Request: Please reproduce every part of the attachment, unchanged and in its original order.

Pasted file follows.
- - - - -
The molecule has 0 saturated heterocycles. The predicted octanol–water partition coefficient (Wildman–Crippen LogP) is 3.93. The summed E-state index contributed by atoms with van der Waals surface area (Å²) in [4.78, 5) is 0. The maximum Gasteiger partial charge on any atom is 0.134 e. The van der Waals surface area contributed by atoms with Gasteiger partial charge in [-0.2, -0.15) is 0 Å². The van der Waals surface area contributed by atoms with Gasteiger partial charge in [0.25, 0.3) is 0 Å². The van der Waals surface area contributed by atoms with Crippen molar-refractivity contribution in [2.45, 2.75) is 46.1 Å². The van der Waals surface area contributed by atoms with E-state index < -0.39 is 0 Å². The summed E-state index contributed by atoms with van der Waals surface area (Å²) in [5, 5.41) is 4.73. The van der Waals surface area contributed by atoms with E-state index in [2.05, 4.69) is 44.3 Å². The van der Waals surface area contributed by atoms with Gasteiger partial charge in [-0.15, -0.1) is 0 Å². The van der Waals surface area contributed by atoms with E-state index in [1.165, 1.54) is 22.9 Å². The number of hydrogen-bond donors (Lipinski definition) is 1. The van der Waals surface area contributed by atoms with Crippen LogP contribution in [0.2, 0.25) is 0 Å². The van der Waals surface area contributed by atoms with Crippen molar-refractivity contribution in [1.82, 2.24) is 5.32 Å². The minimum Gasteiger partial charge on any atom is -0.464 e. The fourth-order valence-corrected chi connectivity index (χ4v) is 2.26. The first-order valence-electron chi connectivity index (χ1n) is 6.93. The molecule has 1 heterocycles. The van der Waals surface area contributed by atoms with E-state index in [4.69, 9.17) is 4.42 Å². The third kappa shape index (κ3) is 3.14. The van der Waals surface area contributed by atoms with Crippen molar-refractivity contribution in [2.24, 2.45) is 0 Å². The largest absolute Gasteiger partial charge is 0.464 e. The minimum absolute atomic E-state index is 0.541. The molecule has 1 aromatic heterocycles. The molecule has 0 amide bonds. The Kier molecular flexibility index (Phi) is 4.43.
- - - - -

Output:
The molecule has 0 saturated heterocycles. The predicted octanol–water partition coefficient (Wildman–Crippen LogP) is 3.93. The summed E-state index contributed by atoms with van der Waals surface area (Å²) in [4.78, 5) is 0. The maximum Gasteiger partial charge on any atom is 0.134 e. The van der Waals surface area contributed by atoms with Gasteiger partial charge in [-0.2, -0.15) is 0 Å². The van der Waals surface area contributed by atoms with Gasteiger partial charge in [0.25, 0.3) is 0 Å². The van der Waals surface area contributed by atoms with Crippen molar-refractivity contribution in [2.45, 2.75) is 46.1 Å². The van der Waals surface area contributed by atoms with E-state index < -0.39 is 0 Å². The summed E-state index contributed by atoms with van der Waals surface area (Å²) in [5, 5.41) is 4.73. The van der Waals surface area contributed by atoms with E-state index in [2.05, 4.69) is 44.3 Å². The van der Waals surface area contributed by atoms with Gasteiger partial charge in [-0.15, -0.1) is 0 Å². The van der Waals surface area contributed by atoms with E-state index in [1.165, 1.54) is 22.9 Å². The number of hydrogen-bond donors (Lipinski definition) is 1. The van der Waals surface area contributed by atoms with Crippen LogP contribution in [0.2, 0.25) is 0 Å². The van der Waals surface area contributed by atoms with Crippen molar-refractivity contribution in [1.82, 2.24) is 5.32 Å². The minimum Gasteiger partial charge on any atom is -0.464 e. The fourth-order valence-corrected chi connectivity index (χ4v) is 2.26. The first-order valence-electron chi connectivity index (χ1n) is 6.93. The molecule has 1 heterocycles. The van der Waals surface area contributed by atoms with E-state index in [4.69, 9.17) is 4.42 Å². The third kappa shape index (κ3) is 3.14. The van der Waals surface area contributed by atoms with Crippen molar-refractivity contribution in [2.24, 2.45) is 0 Å². The largest absolute Gasteiger partial charge is 0.464 e. The minimum absolute atomic E-state index is 0.541. The molecule has 1 aromatic heterocycles. The molecule has 0 amide bonds. The Kier molecular flexibility index (Phi) is 4.43.